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Pennsylvania may need outside lending help to prop up budget

Written by The Associated Press | Jun 7, 2017 11:45 AM
Harrisburg_city.jpg

Shown is the view from the Pennsylvania Capitol building Tuesday, Dec. 8, 2015, at the state Capitol in Harrisburg, Pa. (AP Photo/Matt Rourke)

(Harrisburg) -- Pennsylvania's state treasurer and auditor general are warning lawmakers the state government's worsening long-term deficit may require it to borrow money from an outside lender to prop up routine budgeted operations.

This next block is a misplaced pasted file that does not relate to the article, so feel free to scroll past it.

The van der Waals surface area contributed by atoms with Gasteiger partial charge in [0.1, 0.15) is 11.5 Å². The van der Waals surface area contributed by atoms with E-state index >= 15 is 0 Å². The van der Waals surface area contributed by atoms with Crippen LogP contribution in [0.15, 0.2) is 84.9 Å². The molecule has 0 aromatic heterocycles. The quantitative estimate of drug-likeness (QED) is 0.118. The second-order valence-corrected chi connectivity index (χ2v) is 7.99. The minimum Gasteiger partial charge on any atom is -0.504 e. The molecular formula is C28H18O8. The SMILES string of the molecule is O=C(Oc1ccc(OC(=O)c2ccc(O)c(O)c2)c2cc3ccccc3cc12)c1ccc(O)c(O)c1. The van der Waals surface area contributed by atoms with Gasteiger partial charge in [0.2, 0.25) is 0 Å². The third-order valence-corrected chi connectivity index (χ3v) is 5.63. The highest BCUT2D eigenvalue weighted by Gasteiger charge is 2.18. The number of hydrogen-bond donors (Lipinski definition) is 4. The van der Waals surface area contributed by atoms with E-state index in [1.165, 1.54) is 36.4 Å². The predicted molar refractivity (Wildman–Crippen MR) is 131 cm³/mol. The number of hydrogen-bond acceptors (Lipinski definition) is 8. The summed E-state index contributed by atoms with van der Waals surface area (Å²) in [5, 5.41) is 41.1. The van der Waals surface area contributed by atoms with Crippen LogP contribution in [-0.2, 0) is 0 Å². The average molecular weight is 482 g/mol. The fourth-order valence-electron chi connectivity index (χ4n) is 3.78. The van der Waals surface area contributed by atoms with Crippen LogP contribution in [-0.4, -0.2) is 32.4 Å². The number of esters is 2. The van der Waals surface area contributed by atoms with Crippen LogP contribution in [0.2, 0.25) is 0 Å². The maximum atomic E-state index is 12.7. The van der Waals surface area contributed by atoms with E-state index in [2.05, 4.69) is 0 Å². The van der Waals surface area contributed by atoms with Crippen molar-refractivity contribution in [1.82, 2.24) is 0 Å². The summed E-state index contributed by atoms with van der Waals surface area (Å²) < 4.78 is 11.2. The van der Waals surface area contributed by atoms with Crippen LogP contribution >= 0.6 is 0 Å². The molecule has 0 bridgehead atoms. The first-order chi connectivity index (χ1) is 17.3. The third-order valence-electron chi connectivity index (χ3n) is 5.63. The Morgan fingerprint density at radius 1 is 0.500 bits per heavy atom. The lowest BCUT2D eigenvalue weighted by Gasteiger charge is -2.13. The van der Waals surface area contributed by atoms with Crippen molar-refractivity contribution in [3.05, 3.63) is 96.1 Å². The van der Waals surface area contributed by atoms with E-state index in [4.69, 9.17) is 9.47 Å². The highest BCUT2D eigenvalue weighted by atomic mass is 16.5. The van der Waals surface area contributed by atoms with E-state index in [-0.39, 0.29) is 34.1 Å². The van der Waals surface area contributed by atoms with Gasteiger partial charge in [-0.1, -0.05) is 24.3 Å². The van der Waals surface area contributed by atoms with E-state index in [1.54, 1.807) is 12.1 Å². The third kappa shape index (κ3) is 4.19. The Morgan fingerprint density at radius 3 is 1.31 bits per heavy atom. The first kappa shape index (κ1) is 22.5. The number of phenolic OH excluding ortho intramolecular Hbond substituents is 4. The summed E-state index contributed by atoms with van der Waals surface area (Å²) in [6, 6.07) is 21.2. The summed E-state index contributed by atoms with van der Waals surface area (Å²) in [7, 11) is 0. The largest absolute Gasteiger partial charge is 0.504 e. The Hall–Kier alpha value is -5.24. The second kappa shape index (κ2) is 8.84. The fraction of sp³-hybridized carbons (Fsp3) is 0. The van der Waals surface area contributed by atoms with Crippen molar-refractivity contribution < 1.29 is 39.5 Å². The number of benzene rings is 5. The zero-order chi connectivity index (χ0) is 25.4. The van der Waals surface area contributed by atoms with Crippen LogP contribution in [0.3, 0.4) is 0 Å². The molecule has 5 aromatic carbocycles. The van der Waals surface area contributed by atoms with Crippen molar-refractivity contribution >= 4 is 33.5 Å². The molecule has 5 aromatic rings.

The letter, delivered to lawmakers today, says the commonwealth may need to borrow as much as $3 billion between July and next April.

The letter comes as Democratic Governor Tom Wolf and the Republican-controlled Legislature eye a projected $3 billion deficit through July 1, 2018. That's almost 10 percent of the state's approved budget.

In recent years, the state has drawn on a low-interest credit line from the state treasury.

But Treasurer Joe Torsella and Auditor General Eugene DePasquale say there may not be enough money in the treasury's long-term investment fund to meet the state's needs in the coming year.

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